This is Daniels’ fourth year on Pit Road and her skill has more than spoken for itself. “I love proving people wrong,” she says. “I’m one of the hardest working people and I’m strong. I know what I’m capable of.”
Her fighter’s mentality is hard won. Daniels lost her mother to breast cancer when she was in high school. “Whenever I’m going through something and I think about giving up, I always think about her. She fought hard. I can do that too,” Daniels says. “So I don’t really worry about what people have to say—if anything, I just use it as motivation.”
NASCAR—a sport that has for decades been characterized by stereotypes of beer-drinking Confederate flag-waving rednecks—is in the midst of a reckoning. In June, the organization officially banned the Confederate flag from races after pressure from Bubba Wallace, the sport’s only Black driver. (Following the ban, a rope tied like a noose was found in Wallace’s garage. An FBI investigation determined he was not the victim of a hate crime but the president of NASCAR responded by releasing a photo of the noose and telling reporters “As you can see from the photo, the noose was real, as was our concern for Bubba,” per the New York Times.)
The past few weeks have been “multiple strides in the right direction” for NASCAR, Daniels says, which will include sensitivity training for all NASCAR employees. “When Keedron Bryant sang the National Anthem—I don’t remember the last time we had an African American sing the National Anthem,” Daniels says. “To see that diversity, to me that means a lot. It means, NASCAR is starting to realize maybe we do need to change some things.”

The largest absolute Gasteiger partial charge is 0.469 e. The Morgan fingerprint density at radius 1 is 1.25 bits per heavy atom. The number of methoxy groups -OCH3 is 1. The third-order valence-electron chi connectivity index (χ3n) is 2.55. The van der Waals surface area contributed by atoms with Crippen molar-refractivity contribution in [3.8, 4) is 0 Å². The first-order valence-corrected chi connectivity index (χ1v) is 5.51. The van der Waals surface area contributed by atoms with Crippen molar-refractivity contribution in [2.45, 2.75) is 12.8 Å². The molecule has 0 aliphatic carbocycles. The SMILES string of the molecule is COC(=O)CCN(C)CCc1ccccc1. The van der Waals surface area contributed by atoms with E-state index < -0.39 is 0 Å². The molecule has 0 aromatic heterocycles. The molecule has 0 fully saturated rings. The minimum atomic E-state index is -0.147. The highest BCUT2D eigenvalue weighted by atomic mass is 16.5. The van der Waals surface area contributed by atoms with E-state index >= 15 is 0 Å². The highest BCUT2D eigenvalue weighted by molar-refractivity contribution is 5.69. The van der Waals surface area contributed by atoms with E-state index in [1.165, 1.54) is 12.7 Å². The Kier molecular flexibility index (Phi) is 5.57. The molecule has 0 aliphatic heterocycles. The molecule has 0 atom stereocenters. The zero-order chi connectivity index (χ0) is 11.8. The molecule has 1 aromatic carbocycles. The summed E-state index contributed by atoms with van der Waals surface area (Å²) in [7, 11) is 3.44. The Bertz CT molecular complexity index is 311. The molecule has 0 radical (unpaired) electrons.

Daniels has become the perfect poster woman for the future of what the sport could look like. “Before I started NASCAR, I was a little nervous about joining because of how I might be looked at, how I might be judged, because I knew that there weren’t people here that look like me,” Daniels says. “Not only am I a woman but I’m an African American woman. But you know, I’ve never put myself in a box, and I’ve always given myself the opportunity to be able to try new things. This is one of those new things I wanted to try and it’s gotten me a long way.”
When Daniels became the first Black woman in history to work the pit crew for a NASCAR race, it was 2017. The moment was bittersweet, she says. She’d just made actual history, but why had it taken that long? “Whenever I think about giving up, I just keep going that much harder,” she says. “I hope I can give motivation to others out there who look like me to step forward.”
Macaela MacKenzie is a senior editor at Glamour, covering wellness and women’s equality in sports.